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on July 23, 2003
Though HENRY AND JUNE is primarily thought of as an erotic tale, I view it as the journey of self-discovery, and quest for fulfillment, of the four main characters: Anais Nin and her husband Hugo Guiler; Henry Miller and his wife June. Since the setting of this journey is 1930s Paris it is only logical that it would occur within an erotic context, but I advise the viewer to look beyond the steamy scenes and to search out the underlying themes.
After a few viewings of this movie, and readings of Anais Nin's diaries upon which this movie is based, what comes clear to me is that the characters are two halves of a whole person:
1) Anais Nin, the bored housewife who dreams of erotic adventure but feels trapped by, and is financially dependent upon, her husband; June Miller, the worldly woman who shifts between New York and Paris, has affairs with women, and occasionally works as a prostitute to support her husband.
2) Hugo Guiler (husband of Anais Nin), the workaholic banker who eventually comes to be financially responsible for all four protagonists; Henry Miller, the unemployed writer who has abdicated all conventional responsibilities and who is dependent upon the charity of his friends in order to survive.
It's a highly unconventional story to say the least, but that's exactly what makes it so interesting. Watch it with an open mind and you will see that there is more to the story than just sex. You will see four people on a quest for fulfillment and self-discovery, doing so in the context of sexually liberated 1930s Paris.
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on October 26, 2002
This 1990 film, directed by Philip Kaufman, is set in Paris in 1931. This was a time and place between the two world wars that attracted writers and artists to a bohemian lifestyle, a time of discarding old conventions and embracing experimentation. Here, Henry Miller, an American expatriate wrote his wildly erotic books, which were banned in the United States. And Anais Nin, known for her extensive diaries about her sensory experiences, began her literary career here. It's no wonder that the two of them would meet and couple. They were both married at the time and this film is about the complex relationships between Henry, Anais, and their respective mates, all searching of a kind of liberation which was endemic at the time.
Fred Ward plays Henry as a crass American with a Brooklyn accent that makes native New Yorkers, such as myself, cringe. He's all man though and it's easy to see why Anais Nin, played by the large-eyed petite Portuguese actress Maria de Medereiros, is attracted to him. Her own husband, Richard E. Grant, is attractive as well, and it's clear that they have a good romantic life together, but he's willing to look the other way at his wife's desire for others. When Miller's wife, June, played by Uma Thurman, a fiery androgynous mother-earth figure, comes on the scene, Anais Nin finds herself attracted to her as well. This sets the scene for some interesting complexities.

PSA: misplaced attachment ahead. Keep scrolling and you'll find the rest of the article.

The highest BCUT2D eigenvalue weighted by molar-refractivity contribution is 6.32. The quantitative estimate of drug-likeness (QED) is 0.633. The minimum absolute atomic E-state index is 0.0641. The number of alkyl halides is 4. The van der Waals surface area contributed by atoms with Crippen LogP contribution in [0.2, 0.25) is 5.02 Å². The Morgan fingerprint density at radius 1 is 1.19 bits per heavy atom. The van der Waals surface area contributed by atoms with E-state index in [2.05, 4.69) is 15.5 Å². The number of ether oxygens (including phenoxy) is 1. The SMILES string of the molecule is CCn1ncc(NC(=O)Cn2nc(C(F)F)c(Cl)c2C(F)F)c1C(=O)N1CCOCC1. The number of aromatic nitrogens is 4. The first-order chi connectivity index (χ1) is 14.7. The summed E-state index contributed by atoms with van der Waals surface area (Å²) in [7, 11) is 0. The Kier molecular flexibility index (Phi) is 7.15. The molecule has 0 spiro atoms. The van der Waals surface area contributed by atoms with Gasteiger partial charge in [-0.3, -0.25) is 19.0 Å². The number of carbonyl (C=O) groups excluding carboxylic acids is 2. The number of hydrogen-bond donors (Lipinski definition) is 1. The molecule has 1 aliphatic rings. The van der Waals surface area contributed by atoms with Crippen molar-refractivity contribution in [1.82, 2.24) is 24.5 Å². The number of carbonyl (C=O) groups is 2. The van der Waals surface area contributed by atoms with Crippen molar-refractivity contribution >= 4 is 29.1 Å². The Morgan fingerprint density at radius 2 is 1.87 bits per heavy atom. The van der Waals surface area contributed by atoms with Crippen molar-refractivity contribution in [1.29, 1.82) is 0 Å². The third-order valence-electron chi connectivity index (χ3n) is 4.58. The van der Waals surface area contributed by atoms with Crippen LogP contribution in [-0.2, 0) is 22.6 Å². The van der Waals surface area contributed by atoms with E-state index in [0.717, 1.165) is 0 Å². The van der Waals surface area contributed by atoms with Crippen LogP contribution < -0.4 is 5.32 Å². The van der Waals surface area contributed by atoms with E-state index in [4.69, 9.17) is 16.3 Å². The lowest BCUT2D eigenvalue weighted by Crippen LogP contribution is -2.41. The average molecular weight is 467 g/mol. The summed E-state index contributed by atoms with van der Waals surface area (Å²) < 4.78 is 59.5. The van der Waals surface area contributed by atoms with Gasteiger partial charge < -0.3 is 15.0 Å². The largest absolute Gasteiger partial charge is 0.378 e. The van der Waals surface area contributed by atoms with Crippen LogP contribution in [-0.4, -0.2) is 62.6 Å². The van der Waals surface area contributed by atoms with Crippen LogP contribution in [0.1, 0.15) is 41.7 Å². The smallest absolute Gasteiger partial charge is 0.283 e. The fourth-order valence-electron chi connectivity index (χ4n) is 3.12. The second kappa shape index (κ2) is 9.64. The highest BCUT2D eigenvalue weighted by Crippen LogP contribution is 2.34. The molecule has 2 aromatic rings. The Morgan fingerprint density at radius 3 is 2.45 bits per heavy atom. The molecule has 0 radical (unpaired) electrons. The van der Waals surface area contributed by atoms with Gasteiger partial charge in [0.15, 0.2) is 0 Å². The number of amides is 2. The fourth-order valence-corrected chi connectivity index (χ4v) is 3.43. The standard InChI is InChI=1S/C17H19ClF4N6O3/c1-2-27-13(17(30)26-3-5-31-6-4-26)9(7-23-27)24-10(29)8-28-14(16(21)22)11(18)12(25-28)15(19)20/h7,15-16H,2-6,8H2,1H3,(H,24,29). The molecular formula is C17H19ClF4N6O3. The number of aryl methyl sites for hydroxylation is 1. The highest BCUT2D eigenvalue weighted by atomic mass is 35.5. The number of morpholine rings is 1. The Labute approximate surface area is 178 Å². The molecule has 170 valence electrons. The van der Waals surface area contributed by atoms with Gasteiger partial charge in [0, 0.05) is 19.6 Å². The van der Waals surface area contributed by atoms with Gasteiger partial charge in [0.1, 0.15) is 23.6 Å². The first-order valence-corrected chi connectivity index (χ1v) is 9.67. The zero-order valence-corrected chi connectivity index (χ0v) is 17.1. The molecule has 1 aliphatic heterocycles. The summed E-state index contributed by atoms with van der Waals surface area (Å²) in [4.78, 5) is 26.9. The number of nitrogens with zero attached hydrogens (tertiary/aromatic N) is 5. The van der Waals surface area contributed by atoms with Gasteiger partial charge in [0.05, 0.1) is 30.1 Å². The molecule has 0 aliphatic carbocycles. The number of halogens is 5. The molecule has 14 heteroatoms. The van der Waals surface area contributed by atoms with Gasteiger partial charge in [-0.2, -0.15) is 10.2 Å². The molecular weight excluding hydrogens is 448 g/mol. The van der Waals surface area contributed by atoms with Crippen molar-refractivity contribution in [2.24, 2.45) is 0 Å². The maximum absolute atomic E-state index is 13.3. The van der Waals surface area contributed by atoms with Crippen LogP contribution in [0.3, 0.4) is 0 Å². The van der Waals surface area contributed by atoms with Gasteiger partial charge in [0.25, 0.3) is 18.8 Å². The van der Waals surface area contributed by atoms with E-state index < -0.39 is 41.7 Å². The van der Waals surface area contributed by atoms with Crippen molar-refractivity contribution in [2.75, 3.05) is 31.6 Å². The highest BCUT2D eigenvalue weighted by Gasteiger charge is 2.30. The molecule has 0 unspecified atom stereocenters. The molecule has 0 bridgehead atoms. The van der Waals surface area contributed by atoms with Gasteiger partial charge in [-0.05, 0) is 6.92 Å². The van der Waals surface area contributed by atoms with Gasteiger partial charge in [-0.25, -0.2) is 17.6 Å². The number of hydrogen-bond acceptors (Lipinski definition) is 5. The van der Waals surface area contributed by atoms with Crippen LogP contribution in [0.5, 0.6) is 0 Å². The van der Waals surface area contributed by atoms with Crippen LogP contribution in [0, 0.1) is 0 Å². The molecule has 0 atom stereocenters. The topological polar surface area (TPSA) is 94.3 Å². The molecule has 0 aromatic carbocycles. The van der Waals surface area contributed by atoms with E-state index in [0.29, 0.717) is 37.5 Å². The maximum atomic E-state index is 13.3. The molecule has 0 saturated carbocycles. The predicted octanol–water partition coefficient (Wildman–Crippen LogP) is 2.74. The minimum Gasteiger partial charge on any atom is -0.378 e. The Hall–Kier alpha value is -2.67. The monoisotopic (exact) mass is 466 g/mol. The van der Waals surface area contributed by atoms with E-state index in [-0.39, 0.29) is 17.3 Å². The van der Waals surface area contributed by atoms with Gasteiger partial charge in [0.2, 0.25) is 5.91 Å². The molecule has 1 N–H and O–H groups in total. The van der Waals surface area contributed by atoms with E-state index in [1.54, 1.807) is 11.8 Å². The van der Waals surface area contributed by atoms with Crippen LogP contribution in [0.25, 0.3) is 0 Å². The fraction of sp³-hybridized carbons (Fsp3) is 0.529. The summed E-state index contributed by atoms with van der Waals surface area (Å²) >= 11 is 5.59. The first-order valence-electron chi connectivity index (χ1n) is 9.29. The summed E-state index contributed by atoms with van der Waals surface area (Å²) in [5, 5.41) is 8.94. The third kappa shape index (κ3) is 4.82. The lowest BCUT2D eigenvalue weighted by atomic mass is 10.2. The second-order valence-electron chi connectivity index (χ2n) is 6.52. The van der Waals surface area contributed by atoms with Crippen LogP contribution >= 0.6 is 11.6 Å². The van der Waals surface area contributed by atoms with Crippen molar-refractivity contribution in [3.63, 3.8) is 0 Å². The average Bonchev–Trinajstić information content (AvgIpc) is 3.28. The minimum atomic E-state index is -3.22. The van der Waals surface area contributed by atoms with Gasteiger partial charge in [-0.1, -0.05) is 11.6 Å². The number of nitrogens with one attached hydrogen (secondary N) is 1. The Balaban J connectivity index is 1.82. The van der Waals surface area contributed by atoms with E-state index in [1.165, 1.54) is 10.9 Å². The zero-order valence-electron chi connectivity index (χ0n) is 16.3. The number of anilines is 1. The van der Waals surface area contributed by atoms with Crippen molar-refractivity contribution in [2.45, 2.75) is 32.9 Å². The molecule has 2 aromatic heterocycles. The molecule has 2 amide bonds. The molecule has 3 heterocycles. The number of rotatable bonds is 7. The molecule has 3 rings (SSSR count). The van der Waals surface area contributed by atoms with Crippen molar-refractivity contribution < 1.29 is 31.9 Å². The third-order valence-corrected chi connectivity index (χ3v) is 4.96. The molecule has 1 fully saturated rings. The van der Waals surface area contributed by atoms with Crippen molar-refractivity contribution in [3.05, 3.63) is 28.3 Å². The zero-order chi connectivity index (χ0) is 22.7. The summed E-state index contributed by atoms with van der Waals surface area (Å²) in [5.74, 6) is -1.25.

The video is two hours and 16 minutes long and I expected to watch only half of it one evening and the rest of it the next night. However, from the moment it started I was completely captured by the story and just had to watch it all the way through. The cinematography is so good that it was even nominated for an academy award, not for just the excellent views of Paris, but for the way the intimate scenes are done which manage to convey the relationships and the sensualities of the moment while avoiding being explicit. The focus is on the romance and the concepts rather than the physical acts. This kept the scenes erotic and it also moved the story forward. I was totally intrigued and kept wondering what would happen next.
The acting was uniformly good, but special note goes to Maria de Medeiros who played Anais Nin. As she works primarily in French films, I had never seen her before. She uses her huge dark eyes and facial expresses so well, that just a glance conveys layers of meaning. She's the focal point of every scene, in spite of the larger and more voluptuous Uma Thurman. And that's exactly what the director intended.
Some might find this film slow as the drama and tension is just about the people, not about world events or outside influence. However, it manages to create a time and a place and people that influenced the literary world as well as the mores of future generations.
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on April 12, 2001